How to Fix Small Areas of Wood Rot | Pretty Handy Girl

How to Fix Small Areas of Wood Rot | Pretty Handy Girl

Wood rot is as inevitable as a rain storm after you wash your car. Any home that is built with wood is susceptible to rot. Newer constructed homes using cement based siding and PVC trim don’t have to worry about it. But for the rest of us, there will always be wood rot in our future (if not present.) The best way to protect your home against wood rot is to keep all joints caulked and painted. Look out for areas where water accumulates.

Our window sill was just one such spot that collected dripping condensation from the aluminum storm windows (don’t get me started on those cheap pieces of $#@+. One day I will have them replaced.)

How to Fix Small Areas of Wood Rot | Pretty Handy Girl

Over time the water seeped below the surface and rotted this corner of our window sill.  Fixing wood rot in small areas is a snap using Bondo. For larger areas, you’ll have to replace the wood.

How to Fix Small Areas of Wood Rot | Pretty Handy Girl

For today, I’ll show you How to Easily Fix Small Areas of Wood Rot.

Materials:
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How to Fix Small Areas of Wood Rot | Pretty Handy Girl

Instructions:

Begin by digging out as much of the rotted wood as you can. Anything remaining must be solid wood.

How to Fix Small Areas of Wood Rot | Pretty Handy Girl

Sand the edges of the void left in the wood.

How to Fix Small Areas of Wood Rot | Pretty Handy Girl

Use a dust buster or vacuum to clean the area of any loose particles.

How to Fix Small Areas of Wood Rot | Pretty Handy Girl

Scoop out a golf ball size of Bondo. Squeeze out an inch of the cream hardener. Mix the two together thoroughly until the color is uniform. (In hindsight, it would have been less messy for me to use a paint stirrer.)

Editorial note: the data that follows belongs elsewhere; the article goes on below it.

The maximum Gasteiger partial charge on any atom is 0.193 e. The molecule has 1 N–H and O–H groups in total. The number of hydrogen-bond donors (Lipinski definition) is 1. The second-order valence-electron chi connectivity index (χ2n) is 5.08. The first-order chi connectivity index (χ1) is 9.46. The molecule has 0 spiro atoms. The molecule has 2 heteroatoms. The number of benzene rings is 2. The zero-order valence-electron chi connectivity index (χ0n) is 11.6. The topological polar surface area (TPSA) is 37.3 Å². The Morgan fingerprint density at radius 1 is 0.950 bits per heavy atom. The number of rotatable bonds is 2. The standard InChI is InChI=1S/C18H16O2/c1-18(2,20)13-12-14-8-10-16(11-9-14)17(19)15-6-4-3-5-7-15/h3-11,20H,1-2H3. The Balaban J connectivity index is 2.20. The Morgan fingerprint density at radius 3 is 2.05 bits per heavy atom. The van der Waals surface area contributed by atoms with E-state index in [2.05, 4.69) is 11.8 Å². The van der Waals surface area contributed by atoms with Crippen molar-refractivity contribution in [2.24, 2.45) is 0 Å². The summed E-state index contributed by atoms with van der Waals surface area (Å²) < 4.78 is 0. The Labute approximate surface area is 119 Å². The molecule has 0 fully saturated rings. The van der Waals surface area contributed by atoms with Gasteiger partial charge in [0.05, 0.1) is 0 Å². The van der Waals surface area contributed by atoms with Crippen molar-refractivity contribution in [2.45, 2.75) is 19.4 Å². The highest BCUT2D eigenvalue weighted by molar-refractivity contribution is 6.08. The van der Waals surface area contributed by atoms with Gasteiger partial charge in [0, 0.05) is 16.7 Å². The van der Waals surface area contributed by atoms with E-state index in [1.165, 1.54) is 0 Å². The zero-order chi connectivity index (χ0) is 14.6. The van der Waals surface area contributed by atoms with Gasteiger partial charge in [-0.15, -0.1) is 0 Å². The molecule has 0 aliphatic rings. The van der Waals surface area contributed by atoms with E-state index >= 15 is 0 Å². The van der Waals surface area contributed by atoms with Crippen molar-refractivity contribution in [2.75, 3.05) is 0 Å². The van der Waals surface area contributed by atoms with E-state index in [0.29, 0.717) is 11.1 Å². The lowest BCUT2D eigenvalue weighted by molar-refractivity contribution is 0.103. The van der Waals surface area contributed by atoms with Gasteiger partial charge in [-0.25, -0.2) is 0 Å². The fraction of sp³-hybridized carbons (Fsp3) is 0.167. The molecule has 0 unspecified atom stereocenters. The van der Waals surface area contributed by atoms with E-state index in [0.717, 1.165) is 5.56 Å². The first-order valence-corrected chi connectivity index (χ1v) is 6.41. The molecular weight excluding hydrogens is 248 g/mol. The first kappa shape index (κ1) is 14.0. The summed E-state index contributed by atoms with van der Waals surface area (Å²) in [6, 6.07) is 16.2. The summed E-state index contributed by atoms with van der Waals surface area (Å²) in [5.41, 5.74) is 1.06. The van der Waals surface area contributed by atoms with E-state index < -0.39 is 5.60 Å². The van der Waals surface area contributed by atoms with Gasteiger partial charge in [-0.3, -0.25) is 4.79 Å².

How to Fix Small Areas of Wood Rot | Pretty Handy Girl

Use the paint stirrer or disposable shim to press the Bondo mixture into the hole. Smooth the area as best as you can. It’s okay if you need to come back and add another layer of Bondo later.

How to Fix Small Areas of Wood Rot | Pretty Handy Girl

Wipe up any excess and discard.

How to Fix Small Areas of Wood Rot | Pretty Handy Girl

Wait for the Bondo to fully harden. Then sand the area smooth.

How to Fix Small Areas of Wood Rot | Pretty Handy Girl

Wipe any sanding dust up.

How to Fix Small Areas of Wood Rot | Pretty Handy Girl

Paint the patched area with paint (hopefully you have the same color stored somewhere. If not, you might have to paint the entire piece of wood.)

How to Fix Small Areas of Wood Rot | Pretty Handy Girl

Stand back and admire your work! What rot? (No one has to know, it’s our little secret.)

How to Fix Small Areas of Wood Rot | Pretty Handy Girl

Go ahead and feel it. That patch is rock solid!

How to Fix Small Areas of Wood Rot | Pretty Handy Girl

Did you like this post? You may also like my post on filling all types of holes!

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5 replies
    • Brittany Bailey
      Brittany Bailey says:

      Kay, because that’s not wood above. That’s an aluminum storm window. I didn’t feel like priming and painting the whole storm window for this small project. I have much bigger projects to work on ;-).

      Reply

Trackbacks & Pingbacks

  1. […] Where would I be without a multi-tool? In a jamb, that’s for sure. The oscillating tool is a mighty little tool you can bring to the location that needs cutting. Notch out your framing lumber; cut detail areas; sand in tight corners; scrape up tiles; and even cut nails with this tool and a metal blade. The oscillating tool has been my BFF when I need a small hand held option to the bigger tools (like sanding inside a window sill after repairing wood rot.) […]

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